American photographer of Vietnamese birth. Danh’s family fled Vietnam as refugees when he was two years old and eventually immigrated to the USA in the early 1980s. In 2004 he received Master of Fine Arts from Stanford University, California. Danh worked with photography to excavate, revive, and preserve forgotten stories in history, particularly those of manmade atrocities such as the Vietnam War.

Photographic images of disasters, tragedies and figures associated with them have also been the focus of works by such artists as Andy Warhol and Christian Boltanski. Both of these artists use the power of photography to arrest the moment that triggers affective interpretation of pain and sorrow of the subjects of their work. However, Danh’s scientific experiments regarding the process of photography led him to develop a technique that he called “chlorophyll printing.” Danh took photographs found in old magazines and historical archives, created negatives out of them, placed them over still-growing plant leaves and then exposed them to sunlight (for several days or weeks) in order to activate photosynthesis. As the leaf gradually changes color, parts that are not blocked from the sunlight by the overlying negatives remain leafy green, causing an image to emerge in shapes of what had been captured in the original photographs. The leaf can then be encased in resin to preserve the image. For example, in his series ...

Article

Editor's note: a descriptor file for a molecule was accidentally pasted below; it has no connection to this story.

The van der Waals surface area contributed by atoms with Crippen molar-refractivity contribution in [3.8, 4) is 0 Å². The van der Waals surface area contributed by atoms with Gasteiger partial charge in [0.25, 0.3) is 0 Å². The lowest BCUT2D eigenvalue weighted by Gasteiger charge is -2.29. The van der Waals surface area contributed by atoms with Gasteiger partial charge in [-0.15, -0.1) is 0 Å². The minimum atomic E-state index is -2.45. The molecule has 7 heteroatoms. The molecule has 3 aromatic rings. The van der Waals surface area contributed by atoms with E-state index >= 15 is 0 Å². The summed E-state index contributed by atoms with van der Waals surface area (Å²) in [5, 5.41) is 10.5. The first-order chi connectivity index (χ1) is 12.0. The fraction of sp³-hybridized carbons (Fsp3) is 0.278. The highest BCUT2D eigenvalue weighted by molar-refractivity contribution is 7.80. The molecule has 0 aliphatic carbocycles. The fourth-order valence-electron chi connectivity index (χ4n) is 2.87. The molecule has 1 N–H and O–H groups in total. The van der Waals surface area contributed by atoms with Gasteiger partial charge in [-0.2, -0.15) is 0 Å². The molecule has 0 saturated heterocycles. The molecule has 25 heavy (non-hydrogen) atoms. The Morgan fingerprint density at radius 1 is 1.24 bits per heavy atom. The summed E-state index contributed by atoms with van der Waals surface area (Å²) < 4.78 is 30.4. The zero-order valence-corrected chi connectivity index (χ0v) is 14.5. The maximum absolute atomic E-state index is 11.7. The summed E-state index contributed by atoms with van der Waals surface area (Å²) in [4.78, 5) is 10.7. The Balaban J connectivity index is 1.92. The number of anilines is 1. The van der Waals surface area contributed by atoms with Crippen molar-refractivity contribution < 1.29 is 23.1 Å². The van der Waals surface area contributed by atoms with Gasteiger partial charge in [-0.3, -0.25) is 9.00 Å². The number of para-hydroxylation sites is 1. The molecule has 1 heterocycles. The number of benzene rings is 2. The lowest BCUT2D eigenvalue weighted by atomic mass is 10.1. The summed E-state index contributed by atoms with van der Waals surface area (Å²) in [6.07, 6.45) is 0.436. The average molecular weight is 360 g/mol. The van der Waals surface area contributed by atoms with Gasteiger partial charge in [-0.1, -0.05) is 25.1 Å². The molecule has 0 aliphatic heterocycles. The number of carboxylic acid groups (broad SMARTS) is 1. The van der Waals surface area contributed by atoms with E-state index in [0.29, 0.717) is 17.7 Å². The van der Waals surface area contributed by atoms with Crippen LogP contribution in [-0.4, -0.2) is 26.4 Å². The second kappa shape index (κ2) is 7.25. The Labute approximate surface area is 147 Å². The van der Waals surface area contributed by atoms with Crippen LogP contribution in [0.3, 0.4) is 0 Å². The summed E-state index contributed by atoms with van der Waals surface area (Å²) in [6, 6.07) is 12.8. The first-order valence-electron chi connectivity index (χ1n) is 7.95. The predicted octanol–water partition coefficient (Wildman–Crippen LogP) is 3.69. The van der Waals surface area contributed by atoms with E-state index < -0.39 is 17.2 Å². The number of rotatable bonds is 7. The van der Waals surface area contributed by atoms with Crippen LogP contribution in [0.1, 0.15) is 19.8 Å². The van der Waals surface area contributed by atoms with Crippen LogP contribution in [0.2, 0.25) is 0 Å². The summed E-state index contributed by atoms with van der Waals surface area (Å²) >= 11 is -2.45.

Donna Stein

(b Hollywood, CA, June 21, 1941).

American photographer, educator, and author. She attended the University of California Los Angeles (1959–62), where she studied drawing and painting. She completed her education at San Francisco State University (BA 1963, MA 1966) where she studied with Jack Welpott (1923–2007), whom she married (1971–7). Dater’s perceptive portraits of women and men and challenging photographs of the nude secured her international reputation.

Her earliest self-portraits date from 1963, using her own image to consider issues of gender, sexuality and the female role in society as well as the hidden side of herself. In 1980, she took the first of 10 trips throughout the Southwest, creating a series of black-and-white self-portraits in the landscape. She also photographed herself in color creating staged tableaus, not unlike Cindy Sherman’s fictional archetypes that satirize iconic roles thrust upon women by society.

Dater has explored the interpretive portrait genre from the beginning of her career to the present. Living and working in the Haight-Ashbury District of San Francisco during the 1960s, she was stimulated by feminism and other counter-culture movements (...

Article

Susan Kart

(b Nairobi, 1958).

Kenyan photographer, multimedia and performance artist, and teacher of Indian descent, active in the USA. DeSouza was born in Kenya to Indian parents. Raised in London from the age of 7, he called his background that of a ‘double colonial history’. DeSouza attended Goldsmiths College in London and the Bath Academy of Art, and although he has worked primarily in photography and as a writer on contemporary art, he has also branched out into performance art, digital painting, and textual and mixed media arts. He moved to the USA in 1992 and in 2012 became of Head of Photography at the University of California, Berkeley.